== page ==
Signs your child isn't coping with formal schooling
The start of a school year can be particularly stressful for children. For some kids, it is the start of their school journey and it can be tricky to identify they might not be coping with formal schooling. It can also be frustrating for parents, who not only have to juggle other children, work or daily chores, but are also bombarded with images of smiling children on social media, who appear to be loving school and easily transitioning!
Signs your child isn’t coping
How can you tell if your child is struggling? Children an teenagers aren’t always forthcoming about their schooling. The situation can be worse if they don’t feel good about it.
There are some behaviours you can look for. While it’s normal for children to have an ‘off day’ without it being a longer-term problem, if any of the below a recurring you should seek help. The earlier you can identify what’s going on with your child, the better the outcome will be.
- Nail biting
- Bed wetting
- Tears at drop off (particularly if these tears are lasting hours after you leave, or weeks into the school term)
- School refusal or avoidance
- Several physical complaints (i.e., sore tummy, headache, sore knee)
- Struggles to get the school uniform on in the morning
- Meltdowns over homework or home readers
- Irregular sleep patterns
In many cases, children will become accustomed to the routine of formal schooling, and will learn to regulate themselves. However, often children and parents might require the help of a child psychologist, who is trained to identify these problems and offer solutions.
When you need help
Coming to the realisation your child requires some form of psychological assistance isn’t easy. A certain stigma around meeting with mental health professionals remains. However, seeing a trained professional does not mean your child is unstable. It also does not mean you are a bad parent or that you have failed. Asking for help for your child demonstrates you are brave enough to be proactive about the situation.
A child psychologist is a type of psychologist who studies the mental, social and emotional development of children. Child psychologists typically evaluate a child’s development from prenatal experiences, through the adolescence. Child psychologists may work with children across a range of ages, from infants through to teenagers. The main focus of a child psychologist it to understand, prevent, diagnose and treat developmental, social and emotional concerns.
Child psychologists can provide both assessment and therapy for learning difficulties, behavioural concerns, mood disorders, anxiety-related disorders, developmental disorders, ADHD and Autism Spectrum Disorder. However, child psychologists also provide support and assistance to children and families who may not have a specific diagnosis.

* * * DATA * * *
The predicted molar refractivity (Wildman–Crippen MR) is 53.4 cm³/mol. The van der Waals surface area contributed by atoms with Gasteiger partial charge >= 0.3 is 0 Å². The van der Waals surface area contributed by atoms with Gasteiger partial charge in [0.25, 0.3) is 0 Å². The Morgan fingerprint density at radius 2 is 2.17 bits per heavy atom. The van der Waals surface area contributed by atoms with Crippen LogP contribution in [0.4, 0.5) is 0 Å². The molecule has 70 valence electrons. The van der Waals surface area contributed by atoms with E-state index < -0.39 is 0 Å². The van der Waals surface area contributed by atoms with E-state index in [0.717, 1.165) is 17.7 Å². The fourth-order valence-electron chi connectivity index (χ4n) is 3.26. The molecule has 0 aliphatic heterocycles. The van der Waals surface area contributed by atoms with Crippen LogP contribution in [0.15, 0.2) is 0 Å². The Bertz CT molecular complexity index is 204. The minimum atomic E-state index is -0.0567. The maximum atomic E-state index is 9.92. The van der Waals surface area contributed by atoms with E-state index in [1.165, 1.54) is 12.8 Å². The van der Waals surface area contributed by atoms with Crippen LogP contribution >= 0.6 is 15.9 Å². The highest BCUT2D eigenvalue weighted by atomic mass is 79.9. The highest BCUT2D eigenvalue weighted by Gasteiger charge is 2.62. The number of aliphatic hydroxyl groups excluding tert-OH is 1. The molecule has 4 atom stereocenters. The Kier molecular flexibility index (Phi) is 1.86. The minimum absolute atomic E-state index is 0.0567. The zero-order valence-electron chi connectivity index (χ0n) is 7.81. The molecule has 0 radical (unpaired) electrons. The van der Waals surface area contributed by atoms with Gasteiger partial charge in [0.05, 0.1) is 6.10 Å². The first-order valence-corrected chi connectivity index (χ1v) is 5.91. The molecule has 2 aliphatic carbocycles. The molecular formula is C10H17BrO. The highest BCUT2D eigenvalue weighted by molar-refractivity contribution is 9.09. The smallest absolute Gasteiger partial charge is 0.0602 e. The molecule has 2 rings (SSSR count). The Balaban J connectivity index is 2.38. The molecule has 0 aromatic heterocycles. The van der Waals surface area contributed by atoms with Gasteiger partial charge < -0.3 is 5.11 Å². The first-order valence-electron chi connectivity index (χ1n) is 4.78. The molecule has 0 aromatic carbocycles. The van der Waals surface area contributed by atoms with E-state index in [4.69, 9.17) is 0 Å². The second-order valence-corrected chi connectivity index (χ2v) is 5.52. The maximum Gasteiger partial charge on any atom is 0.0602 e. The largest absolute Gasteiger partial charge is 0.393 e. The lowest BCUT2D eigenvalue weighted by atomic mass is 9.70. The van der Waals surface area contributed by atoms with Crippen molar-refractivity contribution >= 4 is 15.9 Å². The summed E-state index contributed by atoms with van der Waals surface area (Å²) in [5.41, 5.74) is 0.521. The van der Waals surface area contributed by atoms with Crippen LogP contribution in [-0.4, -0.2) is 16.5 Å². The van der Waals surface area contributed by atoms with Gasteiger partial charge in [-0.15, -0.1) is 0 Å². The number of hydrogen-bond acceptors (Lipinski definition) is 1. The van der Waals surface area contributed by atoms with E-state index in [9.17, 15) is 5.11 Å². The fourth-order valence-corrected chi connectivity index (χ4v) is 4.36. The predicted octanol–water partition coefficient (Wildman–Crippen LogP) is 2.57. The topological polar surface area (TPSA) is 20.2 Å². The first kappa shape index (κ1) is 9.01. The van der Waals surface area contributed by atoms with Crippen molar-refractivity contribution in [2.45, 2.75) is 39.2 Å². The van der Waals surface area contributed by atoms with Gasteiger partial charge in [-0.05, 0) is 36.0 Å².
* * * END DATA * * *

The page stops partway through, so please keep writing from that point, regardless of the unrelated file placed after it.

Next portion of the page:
The first step to helping your child with any concerns you may have, would be to book an initial appointment. It is often easier for parents to book an initial appointment with the psychologist without the child being present. This allows the parent/s to discuss what they think is troubling the child without the child hearing them.
Encourage communication at home
Whether or not you choose to engage with a child psychologist, it is important that your child is aware that they can always come to you when they are feeling overwhelmed.
As parents, it is easy to overlook the early warning signs of anxiety, especially if you have more than one child who requires attention.
To avoid missing these signs, it might be worthwhile familiarising yourself with the social and emotional developmental milestones your child should be meeting for their age. For example, at age five, a typically developing child should be able to solve social problems including negotiating, sharing, and conflict resolution. They should be able to identify basic emotions and understand what situations cause them to feel these emotions. They should also be able to regulate their emotions most of the time.
While pre-teens (those aged nine to 12 years) will generally show increased body awareness and self-perception. They should know how to communicate effectively in social settings in both the classroom and the playground. Children of this age should also have the ability to understand people’s different points of view. They should also show increased awareness of their own physical skills and how they appear to others.
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